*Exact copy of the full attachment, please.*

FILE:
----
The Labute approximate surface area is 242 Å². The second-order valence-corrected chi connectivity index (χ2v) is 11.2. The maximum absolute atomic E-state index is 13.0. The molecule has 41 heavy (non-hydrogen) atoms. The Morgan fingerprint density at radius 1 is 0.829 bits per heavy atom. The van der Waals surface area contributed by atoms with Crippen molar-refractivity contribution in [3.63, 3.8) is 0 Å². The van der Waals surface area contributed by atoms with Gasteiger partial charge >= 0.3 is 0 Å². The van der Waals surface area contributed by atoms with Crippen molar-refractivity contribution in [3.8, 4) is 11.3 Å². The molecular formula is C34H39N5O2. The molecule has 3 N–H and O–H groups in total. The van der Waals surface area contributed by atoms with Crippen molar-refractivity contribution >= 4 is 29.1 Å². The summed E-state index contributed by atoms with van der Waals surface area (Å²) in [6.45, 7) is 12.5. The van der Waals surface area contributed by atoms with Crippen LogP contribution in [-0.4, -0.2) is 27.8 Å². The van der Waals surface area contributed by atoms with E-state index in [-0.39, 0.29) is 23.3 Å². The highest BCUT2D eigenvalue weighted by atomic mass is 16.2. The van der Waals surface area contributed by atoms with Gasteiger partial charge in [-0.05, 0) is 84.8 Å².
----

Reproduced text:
The Labute approximate surface area is 242 Å². The second-order valence-corrected chi connectivity index (χ2v) is 11.2. The maximum absolute atomic E-state index is 13.0. The molecule has 41 heavy (non-hydrogen) atoms. The Morgan fingerprint density at radius 1 is 0.829 bits per heavy atom. The van der Waals surface area contributed by atoms with Crippen molar-refractivity contribution in [3.63, 3.8) is 0 Å². The van der Waals surface area contributed by atoms with Gasteiger partial charge >= 0.3 is 0 Å². The van der Waals surface area contributed by atoms with Crippen molar-refractivity contribution in [3.8, 4) is 11.3 Å². The molecular formula is C34H39N5O2. The molecule has 3 N–H and O–H groups in total. The van der Waals surface area contributed by atoms with Crippen molar-refractivity contribution >= 4 is 29.1 Å². The summed E-state index contributed by atoms with van der Waals surface area (Å²) in [6.45, 7) is 12.5. The van der Waals surface area contributed by atoms with Crippen LogP contribution in [-0.4, -0.2) is 27.8 Å². The van der Waals surface area contributed by atoms with E-state index in [-0.39, 0.29) is 23.3 Å². The highest BCUT2D eigenvalue weighted by atomic mass is 16.2. The van der Waals surface area contributed by atoms with Gasteiger partial charge in [-0.05, 0) is 84.8 Å².